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By Jack H. Smith
Three Forks Voice 

EPA official learns more about MTP2 program during visit to Bridger Brewing

 

October 5, 2022

Bridger Brewing Director of Operations Daniel Pollard conducts at tour at the Bridger Brewing Three Forks facility. Voice photo by Melissa Jenkins

U.S. Environmental Protection Agency (EPA) Deputy Assistant Administrator for Pollution Prevention Jennie Romer visited the Bridger Brewing location in Three Forks to learn more about a Montana Pollution Prevention Program (MTP2) endeavor to develop an environmental certification process for breweries.

The Sustainable Brewery Certification (SBC) was started as a pilot project in 2020 by Bridger Brewing Director of Operations Daniel Pollard, Last Best Planet, and the Montana Manufacturing Extension Center (MMEC). The project was one of several in the Treasure State to receive EPA grant funding for Pollution Prevention. The SBC assessment and certification system will identify and promote best practices for the statewide industry to improve overall environmental sustainability.

"Bridger Brewing's new state-of-the-art facility and the expertise they bring to pollution prevention and sustainability offers an example for breweries across the state," said EPA Public Affairs Specialist Rich Mylott.

According to the Project Narrative provided by MTP2, in March of 2022, over 100 breweries were operating in Montana, producing 219,074 barrels of beer per year, with most in the 5:1 water usage rate with over 30 million gallons of water being used to produce six million gallons of beer.

In a presentation to EPA officials and other guests last week, Pollard discussed the significance of breweries using water responsibly.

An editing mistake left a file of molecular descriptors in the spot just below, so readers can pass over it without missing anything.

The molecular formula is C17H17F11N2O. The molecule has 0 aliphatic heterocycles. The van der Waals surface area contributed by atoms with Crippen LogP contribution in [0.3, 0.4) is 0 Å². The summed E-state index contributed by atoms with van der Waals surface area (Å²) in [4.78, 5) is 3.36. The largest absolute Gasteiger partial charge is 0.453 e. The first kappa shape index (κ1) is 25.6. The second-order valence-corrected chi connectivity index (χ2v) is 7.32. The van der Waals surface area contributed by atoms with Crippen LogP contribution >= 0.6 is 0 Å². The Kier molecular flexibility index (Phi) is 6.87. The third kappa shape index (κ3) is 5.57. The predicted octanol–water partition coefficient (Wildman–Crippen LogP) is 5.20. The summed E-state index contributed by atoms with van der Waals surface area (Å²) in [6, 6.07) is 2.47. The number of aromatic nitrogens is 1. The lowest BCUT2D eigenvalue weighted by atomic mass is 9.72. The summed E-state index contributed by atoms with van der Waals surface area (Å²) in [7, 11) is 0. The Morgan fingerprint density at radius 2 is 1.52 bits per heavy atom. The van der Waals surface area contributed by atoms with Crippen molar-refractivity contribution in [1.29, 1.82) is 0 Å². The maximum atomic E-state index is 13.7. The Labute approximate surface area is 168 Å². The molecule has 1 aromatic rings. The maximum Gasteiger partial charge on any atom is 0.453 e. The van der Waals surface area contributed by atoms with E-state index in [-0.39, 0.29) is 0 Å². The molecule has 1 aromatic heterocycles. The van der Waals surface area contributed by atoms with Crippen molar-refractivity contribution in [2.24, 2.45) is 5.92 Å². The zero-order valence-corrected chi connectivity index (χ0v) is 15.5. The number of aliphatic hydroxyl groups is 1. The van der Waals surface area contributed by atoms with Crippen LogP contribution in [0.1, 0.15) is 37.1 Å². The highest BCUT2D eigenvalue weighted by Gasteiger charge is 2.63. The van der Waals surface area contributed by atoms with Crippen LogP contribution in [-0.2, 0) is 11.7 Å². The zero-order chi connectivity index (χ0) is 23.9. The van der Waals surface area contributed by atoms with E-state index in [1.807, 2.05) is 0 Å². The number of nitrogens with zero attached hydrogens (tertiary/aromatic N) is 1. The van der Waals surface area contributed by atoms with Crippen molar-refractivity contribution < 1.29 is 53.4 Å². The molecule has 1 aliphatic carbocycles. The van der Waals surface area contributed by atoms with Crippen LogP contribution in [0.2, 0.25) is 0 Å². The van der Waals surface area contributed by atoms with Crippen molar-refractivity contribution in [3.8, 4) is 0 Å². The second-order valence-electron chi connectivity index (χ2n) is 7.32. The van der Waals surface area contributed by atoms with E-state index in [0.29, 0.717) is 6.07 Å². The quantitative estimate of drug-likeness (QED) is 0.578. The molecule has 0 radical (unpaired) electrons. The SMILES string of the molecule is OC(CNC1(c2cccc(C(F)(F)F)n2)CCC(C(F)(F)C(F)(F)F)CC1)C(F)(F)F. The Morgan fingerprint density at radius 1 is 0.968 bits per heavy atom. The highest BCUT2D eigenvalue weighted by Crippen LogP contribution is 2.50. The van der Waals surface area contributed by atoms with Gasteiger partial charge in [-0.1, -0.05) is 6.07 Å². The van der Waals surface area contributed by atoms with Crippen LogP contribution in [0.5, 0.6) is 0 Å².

"It's important, and it's only going to get more important in the west. We are thankful to have a federal agency like the EPA that is a cloud behind us that can come in and drive change, can lead by example, and give us the support we need," he said.

The information from MTP2 states Montana's craft breweries significantly impact the state's economy and environment.

"With no national standard or environmental sustainability scoring system that is relevant to Montana brewery needs, and with existing resources at the national level geared toward larger operations, it makes it difficult to determine key focus areas for driving sustainability improvement and charting paths for breweries to reduce impacts of their operations as well as to assist consumers in differentiating between environmentally sustainable and unsustainable breweries," states the narrative. "The pilot project (phase 1) is ongoing, and a framework is being established for a tiered environmental sustainability and Pollution Prevention assessment and certification system (i.e., bronze, silver, gold, platinum) using brewing-industry specific benchmarks and criteria. Upon completion, this certification may be awarded to breweries that successfully implement, track, and report on Pollution Prevention practices."

 

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